A draft of the Cybersecurity Framework was issued at the end of October 2013 for public comment. After a 45-day comment period, NIST will take the comments and produce a final version for issue in February 2014 (after this issue goes to press).

Once issued, the Cybersecurity Framework enters an ongoing maintenance and upkeep cycle to reflect changing circumstances and feedback from users.

How the Framework Can Help Your Organization

The Cybersecurity Framework consists of three key parts:

  • The Framework Core
  • The Framework Profile
  • The Framework Implementation Tiers

The Framework Core (Figure 2) helps provide an overview of the set of cybersecurity management activities that an organization is performing (or should be performing). Starting with five functions—identify, protect, detect, respond, and recover—the Core is divided into categories (such as asset management, risk management, awareness, and training) and subcategories (such as investigate anomalies and perform forensics). References (to sector, national, or international standard requirements or clauses) are then listed with these subcategories.

2. The Cybersecurity Framework Core. Source: NIST

The Framework Profile (Figure 3) helps organizations quantify their desired outcomes when implementing the Framework Core. A “Target Profile” will show what the organization aims to achieve in terms of industry standards and common industry practices. The organization can then compare its “Current Profile” (what it is currently implementing and following) against the Target Profile to produce a gap analysis.

3. Gap analysis. Using the Framework Profile helps to identify gaps in an organization’s cybersecurity implementation plan. Source: NIST

The Framework Implementation Tiers (Figure 4) help define how cybersecurity is managed within an organization. There are currently four tiers—partial, risk-informed, risk-informed and repeatable, and adaptive—which require increasing levels of rigor and sophistication to achieve. In general, the aim is for organizations to move from informal processes, which are not widely deployed in their business, to a culture of good cybersecurity practices supported by formalized and adaptable processes.

4. Move your organization forward. The Framework Implementation Tiers require increasing levels of rigor and sophistication. Source: Steve Mustard

The Cybersecurity Framework will not automatically make an organization secure from cybersecurity threats. However, adopting the Cybersecurity Framework will help organizations be better prepared to deal with these threats, by providing:

  • A high-level structure for an organization’s cybersecurity management process.
  • A focus on the appropriate application of standards.
  • A view of an organization’s cybersecurity management maturity.
  • A common cybersecurity vocabulary.
  • A clear statement to help senior management understand what their organizations need to be doing.
  • Possible government incentives for adoption.

The intention of the Cybersecurity Framework in its current form is to help raise the overall level of cybersecurity preparedness across all sectors and businesses. This is especially important for those organizations that have so far done very little in this area. Even organizations that already have well-established cybersecurity management programs can benefit from adopting the Framework.

Electricity Sector Example

For a draft illustrative framework example for electricity sector industrial control systems, see The example acknowledges that this industry needs to accommodate a variety of legacy equipment that “requires special consideration when implementing cybersecurity practices.”

The example also notes that, “Within the electricity subsector there are many stakeholders, including users, owners, and operators of the national power grid, as well as vendors, regulators and other interested parties. As such, there are many existing programs, guidelines, and standards, to leverage when creating a Framework Profile. Moreover, some organizations need to adhere to mandatory cyber security standards, such as the NERC CIPs. This Profile is written to be flexible and adaptable to different sizes and types of organizations within the electricity subsector, regardless of compliance obligations or existing programs.”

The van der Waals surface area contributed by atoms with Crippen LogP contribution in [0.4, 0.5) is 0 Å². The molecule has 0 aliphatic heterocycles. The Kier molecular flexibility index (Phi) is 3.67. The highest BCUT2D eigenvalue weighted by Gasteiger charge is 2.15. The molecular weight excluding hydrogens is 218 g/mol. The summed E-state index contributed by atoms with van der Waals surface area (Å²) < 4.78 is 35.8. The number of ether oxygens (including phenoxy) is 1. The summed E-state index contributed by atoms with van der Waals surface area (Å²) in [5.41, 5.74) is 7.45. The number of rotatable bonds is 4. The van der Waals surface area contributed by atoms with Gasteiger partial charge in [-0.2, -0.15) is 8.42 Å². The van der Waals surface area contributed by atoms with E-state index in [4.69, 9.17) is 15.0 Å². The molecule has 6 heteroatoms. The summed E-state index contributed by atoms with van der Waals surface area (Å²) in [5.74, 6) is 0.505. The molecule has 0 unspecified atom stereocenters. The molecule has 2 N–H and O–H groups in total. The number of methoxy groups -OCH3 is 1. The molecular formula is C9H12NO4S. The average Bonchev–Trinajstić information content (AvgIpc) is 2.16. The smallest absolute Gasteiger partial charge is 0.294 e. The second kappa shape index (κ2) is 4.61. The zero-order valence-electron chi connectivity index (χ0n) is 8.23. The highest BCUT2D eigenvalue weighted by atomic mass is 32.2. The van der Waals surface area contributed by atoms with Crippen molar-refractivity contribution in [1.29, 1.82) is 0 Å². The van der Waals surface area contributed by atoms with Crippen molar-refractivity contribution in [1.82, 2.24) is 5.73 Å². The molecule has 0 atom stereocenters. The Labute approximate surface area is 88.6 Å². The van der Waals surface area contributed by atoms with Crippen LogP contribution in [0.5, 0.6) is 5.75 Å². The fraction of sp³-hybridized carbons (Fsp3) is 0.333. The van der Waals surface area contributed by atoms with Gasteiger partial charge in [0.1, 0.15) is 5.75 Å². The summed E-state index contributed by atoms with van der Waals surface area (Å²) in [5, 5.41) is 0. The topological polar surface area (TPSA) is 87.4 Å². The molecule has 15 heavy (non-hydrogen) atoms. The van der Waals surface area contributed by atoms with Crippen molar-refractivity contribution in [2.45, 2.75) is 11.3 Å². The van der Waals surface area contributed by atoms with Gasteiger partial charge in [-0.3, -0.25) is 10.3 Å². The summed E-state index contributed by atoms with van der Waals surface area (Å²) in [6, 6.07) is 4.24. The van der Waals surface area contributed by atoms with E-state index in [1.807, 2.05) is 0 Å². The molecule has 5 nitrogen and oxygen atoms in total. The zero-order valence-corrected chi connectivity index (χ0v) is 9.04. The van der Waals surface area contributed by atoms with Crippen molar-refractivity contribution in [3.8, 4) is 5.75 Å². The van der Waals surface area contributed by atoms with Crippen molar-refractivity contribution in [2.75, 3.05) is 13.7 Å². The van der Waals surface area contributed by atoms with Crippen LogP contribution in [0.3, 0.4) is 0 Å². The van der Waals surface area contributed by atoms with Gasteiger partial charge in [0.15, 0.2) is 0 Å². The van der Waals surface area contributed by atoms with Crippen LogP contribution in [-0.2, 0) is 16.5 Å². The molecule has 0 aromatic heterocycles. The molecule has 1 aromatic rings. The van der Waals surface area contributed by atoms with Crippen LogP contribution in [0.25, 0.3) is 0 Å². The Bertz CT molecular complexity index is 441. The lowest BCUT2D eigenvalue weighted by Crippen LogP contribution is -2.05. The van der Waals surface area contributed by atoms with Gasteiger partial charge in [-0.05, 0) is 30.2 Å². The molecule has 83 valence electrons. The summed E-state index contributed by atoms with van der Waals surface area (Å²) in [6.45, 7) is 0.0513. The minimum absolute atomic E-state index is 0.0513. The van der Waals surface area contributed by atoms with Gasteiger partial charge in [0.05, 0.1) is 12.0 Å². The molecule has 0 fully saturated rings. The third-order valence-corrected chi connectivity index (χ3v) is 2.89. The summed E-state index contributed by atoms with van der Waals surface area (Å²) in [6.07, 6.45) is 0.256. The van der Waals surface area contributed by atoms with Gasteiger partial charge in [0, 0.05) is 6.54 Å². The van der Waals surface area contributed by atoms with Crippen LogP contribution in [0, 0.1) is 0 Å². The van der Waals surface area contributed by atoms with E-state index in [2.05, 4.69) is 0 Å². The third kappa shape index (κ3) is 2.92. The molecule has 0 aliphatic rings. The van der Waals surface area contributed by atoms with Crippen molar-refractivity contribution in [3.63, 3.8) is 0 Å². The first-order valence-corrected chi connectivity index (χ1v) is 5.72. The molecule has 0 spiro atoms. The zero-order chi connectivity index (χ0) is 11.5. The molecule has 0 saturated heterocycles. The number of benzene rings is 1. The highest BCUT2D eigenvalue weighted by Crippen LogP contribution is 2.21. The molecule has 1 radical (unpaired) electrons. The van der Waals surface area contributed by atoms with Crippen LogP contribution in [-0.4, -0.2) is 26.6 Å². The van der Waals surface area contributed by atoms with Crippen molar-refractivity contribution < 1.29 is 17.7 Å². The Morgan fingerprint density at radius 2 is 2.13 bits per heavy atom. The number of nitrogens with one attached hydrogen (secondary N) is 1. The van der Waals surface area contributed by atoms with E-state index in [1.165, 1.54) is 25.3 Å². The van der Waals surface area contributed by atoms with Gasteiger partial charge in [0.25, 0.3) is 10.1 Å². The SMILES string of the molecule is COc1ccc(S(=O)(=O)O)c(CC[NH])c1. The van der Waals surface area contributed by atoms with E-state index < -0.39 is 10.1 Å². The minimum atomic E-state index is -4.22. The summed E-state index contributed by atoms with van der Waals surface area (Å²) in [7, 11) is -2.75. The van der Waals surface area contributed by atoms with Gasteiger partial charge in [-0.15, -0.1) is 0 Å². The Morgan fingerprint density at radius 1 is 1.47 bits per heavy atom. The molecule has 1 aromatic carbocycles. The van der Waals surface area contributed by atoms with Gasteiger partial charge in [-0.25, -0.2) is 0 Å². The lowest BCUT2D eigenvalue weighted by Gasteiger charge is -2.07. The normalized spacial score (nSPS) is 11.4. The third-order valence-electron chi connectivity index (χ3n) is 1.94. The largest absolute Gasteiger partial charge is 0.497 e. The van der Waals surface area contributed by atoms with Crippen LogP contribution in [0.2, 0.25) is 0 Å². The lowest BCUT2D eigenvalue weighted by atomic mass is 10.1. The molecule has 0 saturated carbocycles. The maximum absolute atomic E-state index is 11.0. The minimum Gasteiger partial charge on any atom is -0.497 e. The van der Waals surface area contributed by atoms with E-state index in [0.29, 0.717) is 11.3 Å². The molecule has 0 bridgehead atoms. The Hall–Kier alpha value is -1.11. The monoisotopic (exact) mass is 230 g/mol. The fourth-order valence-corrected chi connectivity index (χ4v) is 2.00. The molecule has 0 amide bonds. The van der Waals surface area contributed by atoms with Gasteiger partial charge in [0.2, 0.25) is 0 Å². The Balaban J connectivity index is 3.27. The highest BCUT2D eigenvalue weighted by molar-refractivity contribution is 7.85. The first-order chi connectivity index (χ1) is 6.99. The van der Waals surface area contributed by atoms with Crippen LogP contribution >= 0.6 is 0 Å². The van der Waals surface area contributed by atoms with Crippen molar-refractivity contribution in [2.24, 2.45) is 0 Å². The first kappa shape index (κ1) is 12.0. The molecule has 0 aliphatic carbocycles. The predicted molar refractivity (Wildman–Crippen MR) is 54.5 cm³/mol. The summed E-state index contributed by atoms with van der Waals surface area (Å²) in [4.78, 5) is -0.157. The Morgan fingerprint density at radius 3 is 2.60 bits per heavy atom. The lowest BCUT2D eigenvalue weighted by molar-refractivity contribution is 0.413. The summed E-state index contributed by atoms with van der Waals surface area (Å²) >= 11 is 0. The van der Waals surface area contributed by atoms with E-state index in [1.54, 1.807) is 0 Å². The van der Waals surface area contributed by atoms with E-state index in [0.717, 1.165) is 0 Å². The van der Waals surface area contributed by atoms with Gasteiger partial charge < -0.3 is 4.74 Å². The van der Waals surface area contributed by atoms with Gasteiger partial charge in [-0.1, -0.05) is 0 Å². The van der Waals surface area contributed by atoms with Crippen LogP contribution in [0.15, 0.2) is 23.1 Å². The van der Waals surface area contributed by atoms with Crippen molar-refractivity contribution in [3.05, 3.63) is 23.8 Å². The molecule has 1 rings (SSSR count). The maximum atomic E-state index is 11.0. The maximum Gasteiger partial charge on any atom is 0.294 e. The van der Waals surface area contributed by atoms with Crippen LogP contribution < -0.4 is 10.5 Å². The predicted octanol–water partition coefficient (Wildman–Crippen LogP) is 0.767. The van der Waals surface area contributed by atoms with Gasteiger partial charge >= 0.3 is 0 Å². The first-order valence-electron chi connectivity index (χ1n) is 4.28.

What Should Organizations Be Doing?

Regardless of how well-established an organization’s cybersecurity management program is, those with management responsibility should:

  • Map out existing cybersecurity processes in the organization to produce a current profile.
  • Review recommended industry, national, and international standards and identify a target profile that the organization should be following.
  • Perform a gap analysis of the current profile against the target profile to identify actions to be undertaken to achieve the target profile.
  • Review the actions and the target profile and either confirm or revise the target profile and required actions to achieve this revised profile.
  • Raise awareness of cybersecurity management processes and procedures throughout the organization.
  • Identify cybersecurity information-sharing channels within the sector and begin the process of establishing cybersecurity information-sharing processes.

In addition, organizations should consider engaging (if they have not already) in the Framework development process to help ensure that the Cybersecurity Framework remains relevant and valuable.

Next Steps

The Automation Federation has been actively involved in the development of the Cybersecurity Framework, helping to ensure that a focus is maintained on OT systems and ensuring that appropriate standards, such as ISA/IEC62443 (Industrial Automation and Control Systems Security), are applied.

On completion of the workshop phase of development, the Automation Federation and its member organizations are working with the White House and NIST on a series of tabletop exercises and seminars across the country to brief industry about the importance of adopting the Cybersecurity Framework. In addition, the Automation Federation’s cybersecurity subject matter experts will continue to be engaged in the Cybersecurity Framework development process. ■

Steve Mustard ([email protected]) is an industrial control system and cybersecurity consultant. He is a Certified Automation Professional, member of the ISA, Fellow of the Institution of Engineering and Technology, and a member of the Automation Federation’s Government Relations Committee.